DC’s ‘empowered women’ defense a joke

By Luke Wilusz

I’ve got to hand it to DC Comics—when they set their minds to alienating their readership and upsetting a lot of people, they seem to be second to none. The comic giant’s much-maligned universal reboot saw the end of many ongoing series starring female lead characters, and some of DC’s remaining superheroines have been reduced to shallow, oversexed shells of their former selves.

While female superheroes have always been designed to pander, to some degree, to a young male audience, they have traditionally still been strong, interesting, dynamic characters involved in worthwhile plotlines. The first issue of the relaunched “Catwoman” title, on the other hand, introduces readers to the titular character with a focused shot of her breasts in a lacy red bra in the first panel of the first page. She spends the next few pages somersaulting half-dressed through her apartment, and it isn’t until a couple of pages in that readers even get to see her face for the first time. She proceeds to spend the majority of the issue half-naked, and the book ends with a two-page spread of a gratuitous, borderline voyeuristic image of Catwoman and Batman mid-coitus on a rooftop.

To be fair, a certain amount of sex appeal has always been part of Catwoman’s character—we are, after all, talking about a woman who dresses in a skintight leather cat suit and routinely wields a whip. However, in the past it’s at least served some sort of narrative purpose. Here, it just seems excessive and unnecessary. It isn’t telling much of a story or developing any characters. It’s just two superheroes doing the nasty on a roof, because that’s apparently what sells comics.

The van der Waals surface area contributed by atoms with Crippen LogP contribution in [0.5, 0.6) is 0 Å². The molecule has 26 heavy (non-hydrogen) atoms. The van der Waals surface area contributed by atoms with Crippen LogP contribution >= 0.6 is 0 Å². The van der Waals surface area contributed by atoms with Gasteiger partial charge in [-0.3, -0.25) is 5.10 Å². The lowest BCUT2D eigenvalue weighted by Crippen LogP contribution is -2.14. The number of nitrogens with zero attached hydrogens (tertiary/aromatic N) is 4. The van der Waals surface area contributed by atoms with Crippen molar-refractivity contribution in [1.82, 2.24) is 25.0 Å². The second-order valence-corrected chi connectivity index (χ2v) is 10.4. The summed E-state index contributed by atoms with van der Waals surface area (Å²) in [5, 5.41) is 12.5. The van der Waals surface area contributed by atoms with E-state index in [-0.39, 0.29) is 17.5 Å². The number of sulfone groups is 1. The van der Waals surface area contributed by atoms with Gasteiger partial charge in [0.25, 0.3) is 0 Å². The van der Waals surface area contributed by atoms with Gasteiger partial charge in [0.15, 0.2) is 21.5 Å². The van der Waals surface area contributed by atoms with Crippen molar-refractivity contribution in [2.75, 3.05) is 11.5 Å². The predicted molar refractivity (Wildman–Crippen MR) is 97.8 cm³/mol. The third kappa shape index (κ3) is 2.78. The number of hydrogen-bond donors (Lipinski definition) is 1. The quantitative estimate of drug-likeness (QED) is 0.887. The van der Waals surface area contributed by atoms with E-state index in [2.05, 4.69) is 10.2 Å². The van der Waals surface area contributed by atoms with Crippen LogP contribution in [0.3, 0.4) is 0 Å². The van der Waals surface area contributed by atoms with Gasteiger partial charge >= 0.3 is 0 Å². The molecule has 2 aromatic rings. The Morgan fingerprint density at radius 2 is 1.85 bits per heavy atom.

Even more startling was DC’s change in the character of Starfire, a former member of the Teen Titans team. She used to be a strong, confident woman who fought villains and stood up for her values and beliefs. However, she spent the entirety of her first appearance in the new “Red Hood and the Outlaws” doing nothing but walking around in a microscopic bikini and having random, emotionless sex with pretty much every man she encountered.

The worst part about this whole situation is that DC has defended these comics by saying that they feature bold, empowered, modern women with active sex lives. That would be wonderful news if it were true, but these comics aren’t about strong female characters. They’re not about proud, confident women with healthy sex lives doing things that make them happy. These comics are about scantily clad women doing things that are meant to satisfy a predominantly male and hormonal target audience. I can enjoy the occasional piece of eye candy as much as the next guy, but somebody needs to tell DC that a sex object with super powers is not an empowered woman.